Mary Lawson is now prepared for anything that Nature throws her way — El Nino, hot weather, cold weather, termites and all of the challenges that can befall a homeowner, thanks to Habitat for Humanity of Los Angeles (Habitat LA).
A year ago, Mary was pestered by an annoying leak in the kitchen ceiling of the house she has lived in for 44 years in Los Angeles. Unable to afford a new roof, she really had few options.
Coming to her rescue was Habitat LA, which not only builds houses for new homeowners, but also offers an assistance program for low-income residents whose homes are in need of repair.
Last July, volunteers with Habitat LA descended on her property, and 10 days later those termites and that leaky roof were no longer a worry. What they installed on her freshly painted house was a reinforced roof composed of materials designed to cool the interior and a 17-panel solar array to reduce her electric bills.
“I have been greatly blessed by Habitat for Humanity,” she said. “Their volunteers are great. They were very thoughtful and kind as they worked on my house.”
Frustrated by her leaky ceiling, Mary learned about the Habitat LA Home Repair program through a friend who took her to fill out an application at the affiliate’s headquarters in Bellflower.
In addition to Habitat LA volunteers doing much of the work (a firm was hired to tent the house for termites), the effort was in association with Climate Resolve, which works to meet climate challenges in Los Angeles, and GRID Alternatives, which partners with Southern California low-income residents to install solar energy systems.
Climate Resolve helped Habitat LA with the “cool roof”, which is designed to reflect sunlight as well as reduce energy consumption and is now a requirement under Los Angeles’ building codes. Los Angeles, the first major city in the U.S. to require such roofing, also provided rebates to offset the cost.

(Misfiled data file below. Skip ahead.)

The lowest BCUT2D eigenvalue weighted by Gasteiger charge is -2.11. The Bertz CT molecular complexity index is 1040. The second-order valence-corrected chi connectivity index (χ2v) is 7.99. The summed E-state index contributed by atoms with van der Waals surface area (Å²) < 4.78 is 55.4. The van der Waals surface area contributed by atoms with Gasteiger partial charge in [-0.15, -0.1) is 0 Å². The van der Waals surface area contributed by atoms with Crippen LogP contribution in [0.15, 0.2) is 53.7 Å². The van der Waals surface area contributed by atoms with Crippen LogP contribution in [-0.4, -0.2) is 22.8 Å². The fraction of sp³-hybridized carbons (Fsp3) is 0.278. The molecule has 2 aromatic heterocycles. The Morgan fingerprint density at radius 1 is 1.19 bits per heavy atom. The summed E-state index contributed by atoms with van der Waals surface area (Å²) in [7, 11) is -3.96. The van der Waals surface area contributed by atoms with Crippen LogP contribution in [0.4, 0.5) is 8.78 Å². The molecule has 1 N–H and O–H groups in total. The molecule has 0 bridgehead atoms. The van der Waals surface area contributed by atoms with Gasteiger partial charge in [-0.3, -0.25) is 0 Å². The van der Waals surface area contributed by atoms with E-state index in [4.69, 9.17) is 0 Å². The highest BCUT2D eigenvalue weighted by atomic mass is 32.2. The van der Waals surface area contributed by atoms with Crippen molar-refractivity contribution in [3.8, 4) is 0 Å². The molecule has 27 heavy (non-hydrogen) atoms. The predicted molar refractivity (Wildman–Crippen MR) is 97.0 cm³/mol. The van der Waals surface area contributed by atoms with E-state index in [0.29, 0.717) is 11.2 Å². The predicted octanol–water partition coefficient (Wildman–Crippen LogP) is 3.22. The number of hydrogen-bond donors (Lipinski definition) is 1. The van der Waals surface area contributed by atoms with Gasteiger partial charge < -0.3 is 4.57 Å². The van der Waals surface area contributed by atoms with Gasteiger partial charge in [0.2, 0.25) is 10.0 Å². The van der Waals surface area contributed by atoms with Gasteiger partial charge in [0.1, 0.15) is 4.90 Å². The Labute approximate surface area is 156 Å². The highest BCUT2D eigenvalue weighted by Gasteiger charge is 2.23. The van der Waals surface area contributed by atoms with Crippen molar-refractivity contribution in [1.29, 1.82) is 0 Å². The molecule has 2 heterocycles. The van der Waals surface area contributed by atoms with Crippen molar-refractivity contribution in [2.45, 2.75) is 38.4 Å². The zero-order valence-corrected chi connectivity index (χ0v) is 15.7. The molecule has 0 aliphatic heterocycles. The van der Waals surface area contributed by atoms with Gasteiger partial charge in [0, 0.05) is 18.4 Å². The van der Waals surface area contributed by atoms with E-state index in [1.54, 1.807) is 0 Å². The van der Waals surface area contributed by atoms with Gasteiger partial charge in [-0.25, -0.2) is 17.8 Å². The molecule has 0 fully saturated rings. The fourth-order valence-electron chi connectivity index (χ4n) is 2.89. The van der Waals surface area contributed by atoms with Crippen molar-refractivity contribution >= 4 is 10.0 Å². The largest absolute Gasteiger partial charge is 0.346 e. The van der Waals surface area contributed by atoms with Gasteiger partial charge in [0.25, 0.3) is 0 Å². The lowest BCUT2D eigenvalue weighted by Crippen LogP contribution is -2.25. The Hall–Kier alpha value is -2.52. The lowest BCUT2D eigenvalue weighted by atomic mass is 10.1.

One difficulty for Mary’s house was the support structure for her roof was not strong enough to carry the additional weight of solar panels. Habitat volunteers went ahead and strengthened the roof supports before putting on the “cool roof” materials and shingles. Then GRID Alternatives installed the solar panels.
The new roofing system should cut Mary’s utility bills by 10 to 15 percent in addition to a 75 percent savings from the solar panels.
“I really appreciate the Habitat volunteers who were working on the hot roof,” she said of those hot July workdays. “They were all so very enthusiastic.”
And don’t think it was just volunteers helping to upgrade her house — Mary will proudly tell you how she and granddaughter, Shariya Van Petten, joined the painting crew in putting a new coat of paint on her house.
“I’ve never painted the outside of the house. It was a little harder painting on the rough stucco, but we made it work,” she smiled.
Habitat LA partners with low-income residents whose homes are in need of repairs each year as funding becomes available. Many of the households served by this program are veterans, seniors and individuals with disabilities. Homeowners must submit an application along with copies of documentation to establish eligibility. Participant selection is based on funding, the need of the homeowner and condition of the home. For information on the home repair programs: 424-246-3640.
Story by Joe Blackstock. Joe is a longtime supporter of Habitat for Humanity and retired reporter. His most recent position was with the Inland Valley Daily Bulletin.